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From Vol. 3, Issue 1, January 2021

Stoic and Confucian Virtues


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Confucianism, like Stoicism, urges us to practice a set of virtues. In Stoicism the four cardinal virtues (practical wisdom, courage, justice, and temperance) are highly interdependent, basically four different aspects of the same underlying virtue (wisdom in the broad sense). Confucians, by contrast, rank their virtues according to their scope and importance. The two most crucial virtues in Confucianism are benevolence and righteousness.


Benevolence means having compassion for others, all others, since “we are all under Heaven.” That said, Confucians think that we have special duties toward people we have a direct relationship with, beginning with our family and friends, and then people we know or who live in our same community.


Righteousness, the second virtue, has to do with preserving our moral integrity, disdaining to do what is ethically shameful.


The third Confucian virtue is wisdom, which helps you decide the best course of action when navigating ethically complex situations. In this sense, Confucian wisdom is analogous to the Greco-Roman concept of phronesis, or practical wisdom. Wisdom is also what allows you to be a good judge of character of others, to develop a prudent concern for your own wellbeing, and generally to work well with others, having developed a practical sense of how the world functions.

Where Stoicism differs

So far so good, but then I stumbled onto to a place where I think Stoicism differs sharply from Confucianism: “Ask yourself: as disappointed as you would be to discover that your father is a crook, would you actually turn in your own father to the police, or do you think that your obligation to him as your father trumps your normal obligation to report the guilty?

With the only minor caveat that this would depend, to an extent, on what my father was actually guilty of (and, of course, of my confidence that he was) my response as a Stoic would be different. I do have special duties toward those I directly interact with, because they depend on me, and because we have had a relationship over time. But such duties do not trump those toward the human cosmopolis at large, as Epictetus makes very clear.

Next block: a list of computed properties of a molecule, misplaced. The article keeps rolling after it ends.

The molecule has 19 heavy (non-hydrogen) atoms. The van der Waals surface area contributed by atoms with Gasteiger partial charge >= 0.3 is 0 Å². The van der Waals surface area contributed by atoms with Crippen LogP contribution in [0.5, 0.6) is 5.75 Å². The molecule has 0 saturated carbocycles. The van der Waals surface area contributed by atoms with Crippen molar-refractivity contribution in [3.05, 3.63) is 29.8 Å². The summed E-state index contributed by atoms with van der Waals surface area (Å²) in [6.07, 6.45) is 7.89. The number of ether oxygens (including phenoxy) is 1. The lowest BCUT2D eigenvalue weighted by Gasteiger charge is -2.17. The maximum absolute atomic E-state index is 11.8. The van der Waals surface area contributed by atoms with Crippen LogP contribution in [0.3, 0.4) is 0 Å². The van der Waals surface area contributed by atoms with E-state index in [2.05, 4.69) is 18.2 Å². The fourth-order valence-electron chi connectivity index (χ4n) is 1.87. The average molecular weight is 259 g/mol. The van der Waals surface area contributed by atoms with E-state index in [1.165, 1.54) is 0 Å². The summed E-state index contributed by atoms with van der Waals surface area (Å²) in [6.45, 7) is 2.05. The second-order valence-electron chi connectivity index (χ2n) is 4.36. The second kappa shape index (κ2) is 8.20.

The fourth and final Confucian virtue is propriety, which is concerned with respect of etiquette and the like. This is obviously less important than what we have been discussing before, and accordingly ranks propriety lower than the other virtues. Nevertheless, respecting social customs is one key to peaceful living, so one can see the point. Here too, however, there is a significant point of departure with Stoicism, since there is little trace that the Stoics cared much about local customs, especially those — like Epictetus — who were more influenced by the Cynic “wing” of Stoicism.

Interestingly, Confucians think that human beings are naturally prosocial (or “virtuous”), although to an imperfect degree. And that we can perfect our virtue with reflection and practice, which is exactly the Stoic position:

At our birth nature made us teachable, and gave us reason, not perfect, but capable of being perfected. - Seneca, Letters to Lucilius, 49.11.

Learning from role models

Confucians learn from the texts of their philosophy, from biographies, works of history, novels, and especially from others:

When walking with two other people, I will always find a teacher among them. I focus on those who are good and seek to emulate them, and focus on those who are bad in order to be reminded of what needs to be changed in myself.” - Confucius

Stoics too have developed a number of techniques that include those listed above. And we do learn from our association to others, both in the positive and in the negative:

Choose therefore a Cato [as a role model]; or, if Cato seems too severe a model, choose some Laelius, a gentler spirit. Choose a master whose life, conversation, and soul-expressing face have satisfied you; picture him always to yourself as your protector or your pattern. For we must indeed have someone according to whom we may regulate our characters; you can never straighten that which is crooked unless you use a ruler. (Seneca, Letters to Lucilius, 11.10)

Massimo Pigliucci is the K.D. Irani Professor of Philosophy at the City College of New York. His books include How to Be a Stoic: Using Ancient Philosophy to Live a Modern Life, and How to Live a Good Life (co-edited with Skye Cleary and Don Kaufman).